It's been no secret that the break-up between everyone's favorite Hollywood couple and once notorious adulterers Brad Pitt and Angelina Jolie was somewhat calamitous. Not only did it emerge Pitt was being investigated by Child Services, but reports of his alcohol issues and a possible affair with co-star Marion Cotillard also came thick and fast. All in all: not a banging time for Brad. So how has he fared since? Not well he reveals to GQ Style in his first, very dramatic, interview since everything collapsed.
While, sure, the profile mostly steers away from discussing Angelina directly, this is one of the greatest profiles I have ever come across. It sounds harsh, but Brad comes across almost comically sad. Or pretentiously sad. Like he studied how to be sad to try to be happier. He's in therapy (which he "loves), he's taken up "manual labor" ("For me I'm having a moment of getting to feel emotion at my fingertips."), he uses metaphors to describe every aspect of his life and the world ("I believe we're all cells in one body; we're all part of the same construct. Although a few of us are cancerous."). Sad Brad is so, so much.
Of course, it's also incredibly depressing. The man that was forever referred to as "A-List" and the "sexiest man alive" tells the reporter he wishes he could "change his name."
"I just felt like Brad was a misnomer," he says, "and now I just feel like fucking Brad."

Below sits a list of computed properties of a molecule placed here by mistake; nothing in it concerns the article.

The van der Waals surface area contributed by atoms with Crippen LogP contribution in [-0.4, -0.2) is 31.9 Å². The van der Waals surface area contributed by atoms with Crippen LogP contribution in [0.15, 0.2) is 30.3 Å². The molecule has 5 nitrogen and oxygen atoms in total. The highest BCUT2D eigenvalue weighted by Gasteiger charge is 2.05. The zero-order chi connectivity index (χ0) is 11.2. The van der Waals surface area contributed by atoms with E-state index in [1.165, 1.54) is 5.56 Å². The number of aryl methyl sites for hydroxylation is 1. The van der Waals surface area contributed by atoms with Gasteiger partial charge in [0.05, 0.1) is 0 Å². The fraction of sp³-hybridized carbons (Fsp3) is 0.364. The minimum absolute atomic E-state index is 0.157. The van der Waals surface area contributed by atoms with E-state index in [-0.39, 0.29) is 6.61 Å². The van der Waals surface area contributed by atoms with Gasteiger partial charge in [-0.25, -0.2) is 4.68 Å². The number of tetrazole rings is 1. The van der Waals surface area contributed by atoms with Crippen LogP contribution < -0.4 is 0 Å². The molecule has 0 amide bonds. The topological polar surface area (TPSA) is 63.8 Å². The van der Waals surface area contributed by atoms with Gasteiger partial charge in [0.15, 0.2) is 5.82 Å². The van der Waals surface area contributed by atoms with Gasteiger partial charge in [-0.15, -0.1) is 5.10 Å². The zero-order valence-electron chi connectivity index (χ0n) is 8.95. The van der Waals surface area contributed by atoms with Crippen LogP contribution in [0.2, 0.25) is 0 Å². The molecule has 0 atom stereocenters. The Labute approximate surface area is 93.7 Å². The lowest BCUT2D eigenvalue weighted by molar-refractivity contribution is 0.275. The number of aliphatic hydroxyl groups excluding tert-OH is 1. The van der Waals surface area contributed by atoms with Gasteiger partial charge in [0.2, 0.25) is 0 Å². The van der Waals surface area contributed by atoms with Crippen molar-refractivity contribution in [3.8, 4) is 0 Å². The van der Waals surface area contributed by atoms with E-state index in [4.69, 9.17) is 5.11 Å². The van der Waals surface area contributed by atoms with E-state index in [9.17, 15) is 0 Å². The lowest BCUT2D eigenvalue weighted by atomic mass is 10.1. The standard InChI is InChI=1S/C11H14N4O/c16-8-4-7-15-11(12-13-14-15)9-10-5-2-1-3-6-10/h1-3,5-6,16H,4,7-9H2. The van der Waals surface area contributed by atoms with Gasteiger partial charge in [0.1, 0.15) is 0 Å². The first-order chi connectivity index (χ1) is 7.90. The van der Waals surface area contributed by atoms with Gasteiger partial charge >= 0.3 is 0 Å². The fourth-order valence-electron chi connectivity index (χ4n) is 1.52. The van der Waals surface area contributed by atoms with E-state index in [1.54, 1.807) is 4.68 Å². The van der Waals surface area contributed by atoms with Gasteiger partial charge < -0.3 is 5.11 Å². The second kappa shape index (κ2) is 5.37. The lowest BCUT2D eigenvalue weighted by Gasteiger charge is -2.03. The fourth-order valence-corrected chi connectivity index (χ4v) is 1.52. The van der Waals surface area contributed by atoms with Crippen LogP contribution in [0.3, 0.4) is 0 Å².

Brad worries that his children will see false stories in the tabloids and believe them, or their friends will. Brad doesn't want to be high anymore (despite reports that he was only recently getting high and listening to Bon Iver), or drunk, even though he enjoys wine "very, very much." Brad has replaced alcohol with cranberry juice and now has the "cleanest urinary tract in all of L.A., I guarantee you!" Brad guarantees you. Brad is not having a mid-life crisis ("No. It isn't that."). Brad isn't shocked by darkness anymore, he knows "that's just [him]". Brad finds solace in sculpting, although he admits it's "very, very lonely".
"For me every misstep has been a step toward epiphany, understanding, some kind of joy," he says, once again pondering the meaning of life. "Yeah, the avoidance of pain is a real mistake. It's the real missing out on life. It's those very things that shape us, those very things that offer growth, that make the world a better place, oddly enough, ironically."
"And by the way: There's no love without loss. It's a package deal."
Look, you've got to read it to believe it. Absolutely floored.